Hilcorp consent degree will cap gas prices, limit LNG sales
Cook Inlet gas producer Hilcorp Energy LLC has agreed to terms of a consent decree that will cap the price of gas sold to utilities and industrial customers for five years and not allow gas to be sold into LNG export markets until local utility needs are met, a state attorney said Nov. 8.
The consent decree, if agreed to by an Alaska Superior Court, will clear the way for Hilcorp to complete its acquisition of Marathon’s Alaska assets, most likely in early January.
Assistant State Attorney Ed Sniffen said the decree applies only to Hilcorp and not to Marathon. Even though the decree is not yet in effect, Hilcorp agreed Nov. 7 to abide by its terms between now and the time it is approved, Sniffen said.
The U.S. Federal Trade Commission meanwhile agreed to drop its own investigation of the Marathon-Hilcorp sale and has deferred to the state of Alaska and the pending consent decree, the FTC said in an announcement Nov. 7.
The parallel federal and state investigations have been under way for most of 2012. Sniffen said the state of Alaska is concerned because Marathon and Hilcorp today produce about 70 percent of the Cook Inlet gas sold to regional utilities, and having that much production controlled by one company could put utilities at a disadvantage in negotiations.
Terms of the proposed decree will be made public when notices are published, probably early next week. The court will take comments from the public and interested parties for 60 days. Following that, a state Superior Court hearing will be held and a decision made on the consent decree he said.
Final resolution of the matter will likely come in January, clearing the way for the Marathon asset sale, Hilcorp spokeswoman Lori Nelson said. Marathon disclosed last month to investors that the Cook Inlet assets were sold to Hilcorp for $375 million.
Sniffen said the deal freezes gas prices sold by Hilcorp to utility and industrial customers at prices existing when the decree is official, likey in January, but those prices are expected to be similar to the average price of Cook Inlet gas today, about $6.52 per million cubic feet, Sniffen said.
The deal has an escalator allowing a 4 percent annual increase, he said, and this would likely result in an allowable price of about $7.72 per mcf at the end of five-year period in 2017, he said.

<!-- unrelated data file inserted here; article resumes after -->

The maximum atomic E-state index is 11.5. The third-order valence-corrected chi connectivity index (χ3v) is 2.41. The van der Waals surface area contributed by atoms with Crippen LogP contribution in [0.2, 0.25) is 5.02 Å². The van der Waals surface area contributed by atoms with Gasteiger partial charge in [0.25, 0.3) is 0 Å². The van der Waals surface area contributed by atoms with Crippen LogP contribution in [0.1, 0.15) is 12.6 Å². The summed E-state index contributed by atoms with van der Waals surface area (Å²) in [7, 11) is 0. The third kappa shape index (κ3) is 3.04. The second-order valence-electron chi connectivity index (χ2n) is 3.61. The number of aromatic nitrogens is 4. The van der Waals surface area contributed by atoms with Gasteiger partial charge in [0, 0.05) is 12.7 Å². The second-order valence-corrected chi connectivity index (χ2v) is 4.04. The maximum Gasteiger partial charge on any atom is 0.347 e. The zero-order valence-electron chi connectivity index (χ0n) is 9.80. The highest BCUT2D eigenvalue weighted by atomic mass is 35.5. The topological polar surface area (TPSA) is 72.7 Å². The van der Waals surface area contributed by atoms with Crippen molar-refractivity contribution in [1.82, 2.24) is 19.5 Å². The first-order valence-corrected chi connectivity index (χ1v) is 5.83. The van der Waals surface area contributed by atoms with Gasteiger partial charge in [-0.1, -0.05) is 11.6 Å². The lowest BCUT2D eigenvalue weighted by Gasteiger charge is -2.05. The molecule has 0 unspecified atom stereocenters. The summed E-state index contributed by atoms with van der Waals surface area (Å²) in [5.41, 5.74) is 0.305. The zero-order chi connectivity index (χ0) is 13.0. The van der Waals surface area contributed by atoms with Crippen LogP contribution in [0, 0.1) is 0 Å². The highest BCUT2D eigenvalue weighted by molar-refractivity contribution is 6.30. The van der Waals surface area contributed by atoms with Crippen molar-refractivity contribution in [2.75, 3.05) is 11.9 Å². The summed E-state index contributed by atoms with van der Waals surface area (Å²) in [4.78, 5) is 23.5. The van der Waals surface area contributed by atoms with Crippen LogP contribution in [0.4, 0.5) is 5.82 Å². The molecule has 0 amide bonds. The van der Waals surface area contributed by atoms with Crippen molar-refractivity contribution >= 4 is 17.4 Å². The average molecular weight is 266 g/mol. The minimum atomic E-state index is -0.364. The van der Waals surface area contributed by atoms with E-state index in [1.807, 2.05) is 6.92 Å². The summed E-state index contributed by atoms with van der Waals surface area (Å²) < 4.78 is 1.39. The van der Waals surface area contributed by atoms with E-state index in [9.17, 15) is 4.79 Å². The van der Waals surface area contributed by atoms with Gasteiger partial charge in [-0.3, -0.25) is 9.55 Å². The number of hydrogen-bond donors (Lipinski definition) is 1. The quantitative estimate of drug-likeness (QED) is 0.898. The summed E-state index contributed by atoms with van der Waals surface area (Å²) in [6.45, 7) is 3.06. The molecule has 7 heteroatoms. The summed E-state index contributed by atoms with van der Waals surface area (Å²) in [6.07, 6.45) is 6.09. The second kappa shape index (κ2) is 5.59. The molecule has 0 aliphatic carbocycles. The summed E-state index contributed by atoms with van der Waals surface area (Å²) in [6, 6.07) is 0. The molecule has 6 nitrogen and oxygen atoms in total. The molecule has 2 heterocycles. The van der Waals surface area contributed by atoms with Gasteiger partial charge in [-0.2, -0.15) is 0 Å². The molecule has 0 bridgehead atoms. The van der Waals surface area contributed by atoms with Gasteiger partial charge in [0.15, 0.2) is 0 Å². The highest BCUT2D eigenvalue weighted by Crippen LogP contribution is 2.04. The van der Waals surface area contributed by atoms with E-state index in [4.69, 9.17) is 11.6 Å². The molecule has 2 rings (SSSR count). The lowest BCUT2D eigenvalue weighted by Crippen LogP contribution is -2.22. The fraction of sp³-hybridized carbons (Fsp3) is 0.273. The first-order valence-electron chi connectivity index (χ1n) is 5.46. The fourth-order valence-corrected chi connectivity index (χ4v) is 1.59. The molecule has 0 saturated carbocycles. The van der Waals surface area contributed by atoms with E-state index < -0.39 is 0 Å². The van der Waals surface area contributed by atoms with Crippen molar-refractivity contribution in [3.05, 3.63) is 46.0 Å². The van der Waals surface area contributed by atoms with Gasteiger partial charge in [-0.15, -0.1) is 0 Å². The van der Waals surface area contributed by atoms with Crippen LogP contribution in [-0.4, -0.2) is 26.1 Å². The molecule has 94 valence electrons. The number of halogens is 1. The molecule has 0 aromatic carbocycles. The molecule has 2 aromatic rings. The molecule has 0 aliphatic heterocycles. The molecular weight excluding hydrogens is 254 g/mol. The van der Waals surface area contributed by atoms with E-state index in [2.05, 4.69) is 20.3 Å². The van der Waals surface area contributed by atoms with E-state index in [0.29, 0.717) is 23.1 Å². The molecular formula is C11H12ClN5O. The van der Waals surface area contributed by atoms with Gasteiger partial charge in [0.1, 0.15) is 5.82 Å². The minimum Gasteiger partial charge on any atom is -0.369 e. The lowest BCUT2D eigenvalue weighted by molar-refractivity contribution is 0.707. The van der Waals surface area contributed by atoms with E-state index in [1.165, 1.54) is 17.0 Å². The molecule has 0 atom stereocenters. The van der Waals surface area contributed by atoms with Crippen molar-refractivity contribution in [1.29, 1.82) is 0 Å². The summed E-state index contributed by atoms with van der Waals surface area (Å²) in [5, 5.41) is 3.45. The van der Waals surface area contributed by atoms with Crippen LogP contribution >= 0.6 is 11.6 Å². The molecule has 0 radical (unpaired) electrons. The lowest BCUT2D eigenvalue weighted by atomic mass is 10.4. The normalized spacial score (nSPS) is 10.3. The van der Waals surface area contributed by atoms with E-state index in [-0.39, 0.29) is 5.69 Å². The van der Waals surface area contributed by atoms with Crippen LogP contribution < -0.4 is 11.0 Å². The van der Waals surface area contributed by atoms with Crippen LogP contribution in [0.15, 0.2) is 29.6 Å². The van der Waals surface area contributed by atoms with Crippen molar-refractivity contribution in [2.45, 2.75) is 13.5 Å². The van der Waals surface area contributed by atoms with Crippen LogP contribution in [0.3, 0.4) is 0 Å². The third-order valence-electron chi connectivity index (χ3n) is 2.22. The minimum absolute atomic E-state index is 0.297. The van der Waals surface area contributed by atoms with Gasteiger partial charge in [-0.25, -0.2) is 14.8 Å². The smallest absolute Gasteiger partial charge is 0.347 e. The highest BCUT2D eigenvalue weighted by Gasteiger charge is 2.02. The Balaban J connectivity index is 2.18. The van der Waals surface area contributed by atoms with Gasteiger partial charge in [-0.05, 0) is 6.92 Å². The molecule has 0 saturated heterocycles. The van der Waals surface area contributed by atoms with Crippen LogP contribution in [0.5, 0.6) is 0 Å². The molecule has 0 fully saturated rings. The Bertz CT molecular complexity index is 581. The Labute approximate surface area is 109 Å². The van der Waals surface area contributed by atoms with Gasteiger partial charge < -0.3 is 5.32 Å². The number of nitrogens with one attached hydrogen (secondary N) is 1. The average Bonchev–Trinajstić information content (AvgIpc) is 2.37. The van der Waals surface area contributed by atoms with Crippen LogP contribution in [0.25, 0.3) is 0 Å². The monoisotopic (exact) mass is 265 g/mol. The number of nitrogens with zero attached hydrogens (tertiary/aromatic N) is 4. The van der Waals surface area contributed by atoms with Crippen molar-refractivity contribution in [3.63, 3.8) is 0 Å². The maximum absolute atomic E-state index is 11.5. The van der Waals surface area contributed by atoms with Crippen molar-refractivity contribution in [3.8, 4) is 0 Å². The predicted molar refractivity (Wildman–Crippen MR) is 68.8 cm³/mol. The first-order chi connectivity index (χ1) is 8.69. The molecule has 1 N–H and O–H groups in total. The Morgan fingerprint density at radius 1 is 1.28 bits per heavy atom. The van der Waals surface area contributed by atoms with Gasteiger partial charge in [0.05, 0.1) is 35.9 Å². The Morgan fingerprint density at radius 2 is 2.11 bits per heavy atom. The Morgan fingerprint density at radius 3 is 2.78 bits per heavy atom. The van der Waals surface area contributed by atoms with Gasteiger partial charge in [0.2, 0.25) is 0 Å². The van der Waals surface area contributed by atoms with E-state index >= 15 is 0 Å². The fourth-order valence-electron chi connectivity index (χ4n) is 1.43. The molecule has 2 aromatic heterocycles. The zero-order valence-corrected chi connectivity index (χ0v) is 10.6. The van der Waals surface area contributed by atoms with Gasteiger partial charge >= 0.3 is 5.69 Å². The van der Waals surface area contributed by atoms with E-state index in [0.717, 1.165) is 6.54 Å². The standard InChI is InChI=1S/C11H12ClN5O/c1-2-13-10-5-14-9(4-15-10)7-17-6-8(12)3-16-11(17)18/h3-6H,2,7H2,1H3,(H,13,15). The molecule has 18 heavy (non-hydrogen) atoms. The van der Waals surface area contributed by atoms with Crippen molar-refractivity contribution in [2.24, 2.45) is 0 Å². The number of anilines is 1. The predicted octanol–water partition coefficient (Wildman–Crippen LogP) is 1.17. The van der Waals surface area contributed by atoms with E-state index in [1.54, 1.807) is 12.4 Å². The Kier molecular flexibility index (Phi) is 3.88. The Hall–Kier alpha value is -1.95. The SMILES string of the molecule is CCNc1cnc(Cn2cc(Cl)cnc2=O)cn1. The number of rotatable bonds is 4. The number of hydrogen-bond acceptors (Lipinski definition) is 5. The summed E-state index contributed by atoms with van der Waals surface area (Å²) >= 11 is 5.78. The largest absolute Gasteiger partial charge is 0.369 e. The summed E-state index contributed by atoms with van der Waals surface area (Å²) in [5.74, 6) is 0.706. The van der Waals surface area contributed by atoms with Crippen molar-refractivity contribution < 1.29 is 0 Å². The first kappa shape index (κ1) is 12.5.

“This was a very difficult balancing act for us because we want to protect the local consumers and at the same time give Hilcorp enough of a price incentive to explore for gas,” Sniffen said.
The provision prohibiting Hilcorp from selling gas for export as LNG until local utility needs are met also applies to sales to companies “who intend to resell the gas for LNG export,” Sniffen said.
This issue may be moot if ConocoPhillips, which owns an LNG plant near Kenai, south of Anchorage, fails to renew the LNG export license for the plant that is due to expire next March.
Sniffen said the state has not been informed by ConocoPhillips of any plans to apply for a renewal, but if an application is made it would likely come in January.
There is increasing sensitivity to the Cook Inlet gas supply situation because existing fields are declining in production and local utility demand is expected to exceed annual production by the 2014-15 winter, requiring gas to be imported as LNG or compressed natural gas, utility officials told the state regulatory commission in a recent briefing.
Several companies are exploring for oil and gas in Cook Inlet but no major discoveries have been made yet. Even if they are it is unlikely they can be put into production in time to meet the projected 2014-15 shortfall.
Tim Bradner can be reached at firstname.lastname@example.org.